This project aims to develop a novel system, Spines InvestigatorTM, for performing automated four-dimensional (4D) quantitative analysis of changes in dendritic spine morphology on three-dimensional (3D) microscopic images acquired with in vivo multiphoton fluorescence microscopy at different time points. The role of dendritic spines is one of the most active and important areas of neuroscience research. Plasticity of dendritic spine morphology plays a crucial role throughout life - in development, aging, as well as in learning and memory. Also, many complex brain diseases, including autism spectrum disorders, schizophrenia, Down syndrome, Alzheimer's disease, Parkinson's disease, Huntington's disease, amyotrophic lateral sclerosis and stroke, are characterized by dendritic spine pathology including abnormal dendritic spine density and morphology, dendritic spine loss, and aberrant dendritic spine plasticity. While it is not possible to study the plasticity of dendritic spine morphology in the human brain in vivo, it is possible in mouse models of complex human brain diseases. However, the study of these mouse models remains a tedious and cumbersome endeavor because tools for automated 4D dendritic spine quantitative analysis are not available. Critical steps that are currently performed manually in such investigations may lead to faulty and irreproducible results, which does not conform with NIH's rigor and transparency policy. Spines Investigator will help solve this untenable situation with a number of distinct innovations. Specifically, Spines Investigator will comprise novel technology that enables the automated comparison of dendritic spine morphology on 3D images acquired with in vivo multiphoton fluorescence microscopy in the brain of a mouse at precisely the same site at different time points. It will also enable new research that combines 4D in vivo quantitative analysis of changes in dendritic spine morphology with the analysis of amyloid plaques (in Alzheimer's disease), as well as analysis of microglia and astrocytes . To create this new solution for automated 4D in vivo quantitative analysis of dendritic spine morphology, Spines Investigator will build upon our Neurolucida360 technology developed during Phase II (SBIR Fast-track Grant MH093011). We will develop Spines Investigator as a tested, validated, supported and fully documented system. The benefit for the neuroscience research community, pharmacological and biotechnological research and development, and society in general will be to better understand the critical role of the plasticity of dendritic spine morphology in the brain under various physiological and pathological conditions. In particular, this will result in an improved basis for developing novel treatment strategies for complex brain diseases.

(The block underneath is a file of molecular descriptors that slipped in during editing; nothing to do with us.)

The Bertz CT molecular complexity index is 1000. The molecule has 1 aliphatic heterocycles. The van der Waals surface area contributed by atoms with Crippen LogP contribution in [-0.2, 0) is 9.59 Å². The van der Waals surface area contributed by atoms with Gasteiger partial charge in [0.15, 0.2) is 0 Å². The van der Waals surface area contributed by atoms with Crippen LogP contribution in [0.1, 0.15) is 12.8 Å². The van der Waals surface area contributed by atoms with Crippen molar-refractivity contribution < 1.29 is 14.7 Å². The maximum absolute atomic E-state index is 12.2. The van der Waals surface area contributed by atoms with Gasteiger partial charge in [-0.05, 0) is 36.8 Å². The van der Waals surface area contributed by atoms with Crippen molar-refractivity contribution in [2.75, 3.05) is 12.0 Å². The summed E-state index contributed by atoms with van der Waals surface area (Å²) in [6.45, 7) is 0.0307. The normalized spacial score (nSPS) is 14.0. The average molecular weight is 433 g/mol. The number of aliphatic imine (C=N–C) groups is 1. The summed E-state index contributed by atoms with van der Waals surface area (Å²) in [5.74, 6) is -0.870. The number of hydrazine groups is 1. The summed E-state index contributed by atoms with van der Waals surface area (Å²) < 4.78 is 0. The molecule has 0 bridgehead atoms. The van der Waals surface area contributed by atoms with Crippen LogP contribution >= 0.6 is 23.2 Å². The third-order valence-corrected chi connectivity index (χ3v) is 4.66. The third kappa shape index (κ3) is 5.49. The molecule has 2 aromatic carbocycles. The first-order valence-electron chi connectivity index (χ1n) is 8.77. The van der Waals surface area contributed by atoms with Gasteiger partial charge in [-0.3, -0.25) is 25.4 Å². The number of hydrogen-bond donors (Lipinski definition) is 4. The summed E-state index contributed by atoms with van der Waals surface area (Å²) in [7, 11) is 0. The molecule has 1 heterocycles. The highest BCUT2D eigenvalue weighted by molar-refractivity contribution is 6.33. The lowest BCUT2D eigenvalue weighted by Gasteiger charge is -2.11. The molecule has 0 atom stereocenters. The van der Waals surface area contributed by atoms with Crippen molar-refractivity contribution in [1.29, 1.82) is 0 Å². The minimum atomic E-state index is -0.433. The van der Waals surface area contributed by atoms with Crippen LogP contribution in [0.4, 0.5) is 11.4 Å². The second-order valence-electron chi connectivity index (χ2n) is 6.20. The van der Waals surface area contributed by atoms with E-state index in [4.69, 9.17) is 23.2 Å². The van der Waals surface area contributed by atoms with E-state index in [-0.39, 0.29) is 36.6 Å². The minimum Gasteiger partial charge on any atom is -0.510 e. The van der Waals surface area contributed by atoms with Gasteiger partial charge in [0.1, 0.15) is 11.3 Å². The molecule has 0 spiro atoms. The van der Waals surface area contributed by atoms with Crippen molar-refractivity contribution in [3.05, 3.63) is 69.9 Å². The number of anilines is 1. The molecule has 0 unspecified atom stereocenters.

Analysis of the plasticity and dynamics of dendritic spine morphology in living animals with in vivo multiphoton fluorescence microscopy yields important information about nervous system function in brain development and aging, learning and memory, and the dysfunction of the brain in many psychiatric, neurological and childhood developmental disorders. This project creates a much needed innovative system for automated quantitative analysis of the changes in dendritic spine morphology on three-dimensional microscopic images acquired in the brain of a mouse at the same site at different time points, making such analyses for the first time fully comply with NIH's rigor and transparency policy. This will result in an improved basis for developing novel treatment strategies for complex CNS diseases such as autism spectrum disorders, Rett syndrome, schizophrenia, Fragile X syndrome, Down syndrome, Alzheimer's disease, Parkinson's disease, Huntington's disease, amyotrophic lateral sclerosis, stroke and many other brain diseases and conditions.
|Dickstein, Dara L; Dickstein, Daniel R; Janssen, William G M et al. (2016) Automatic Dendritic Spine Quantification from Confocal Data with Neurolucida 360. Curr Protoc Neurosci 77:1.27.1-1.27.21|